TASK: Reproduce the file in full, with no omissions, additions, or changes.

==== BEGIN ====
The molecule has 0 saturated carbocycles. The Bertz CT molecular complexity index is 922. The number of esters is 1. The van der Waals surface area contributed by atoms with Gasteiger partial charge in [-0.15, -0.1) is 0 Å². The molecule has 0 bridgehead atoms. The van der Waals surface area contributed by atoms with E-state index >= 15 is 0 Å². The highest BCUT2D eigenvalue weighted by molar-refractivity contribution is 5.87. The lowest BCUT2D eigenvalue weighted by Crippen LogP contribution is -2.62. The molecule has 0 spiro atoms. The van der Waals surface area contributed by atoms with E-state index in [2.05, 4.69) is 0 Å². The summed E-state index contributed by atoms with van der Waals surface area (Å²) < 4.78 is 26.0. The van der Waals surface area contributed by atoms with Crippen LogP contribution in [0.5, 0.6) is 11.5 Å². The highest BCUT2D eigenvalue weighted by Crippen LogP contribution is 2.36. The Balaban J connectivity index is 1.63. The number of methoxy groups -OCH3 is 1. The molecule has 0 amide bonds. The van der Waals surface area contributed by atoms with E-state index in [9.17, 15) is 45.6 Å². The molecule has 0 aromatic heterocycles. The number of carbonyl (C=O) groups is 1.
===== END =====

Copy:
The molecule has 0 saturated carbocycles. The Bertz CT molecular complexity index is 922. The number of esters is 1. The van der Waals surface area contributed by atoms with Gasteiger partial charge in [-0.15, -0.1) is 0 Å². The molecule has 0 bridgehead atoms. The van der Waals surface area contributed by atoms with E-state index >= 15 is 0 Å². The highest BCUT2D eigenvalue weighted by molar-refractivity contribution is 5.87. The lowest BCUT2D eigenvalue weighted by Crippen LogP contribution is -2.62. The molecule has 0 spiro atoms. The van der Waals surface area contributed by atoms with E-state index in [2.05, 4.69) is 0 Å². The summed E-state index contributed by atoms with van der Waals surface area (Å²) < 4.78 is 26.0. The van der Waals surface area contributed by atoms with Crippen LogP contribution in [0.5, 0.6) is 11.5 Å². The highest BCUT2D eigenvalue weighted by Crippen LogP contribution is 2.36. The Balaban J connectivity index is 1.63. The number of methoxy groups -OCH3 is 1. The molecule has 0 amide bonds. The van der Waals surface area contributed by atoms with E-state index in [9.17, 15) is 45.6 Å². The molecule has 0 aromatic heterocycles. The number of carbonyl (C=O) groups is 1.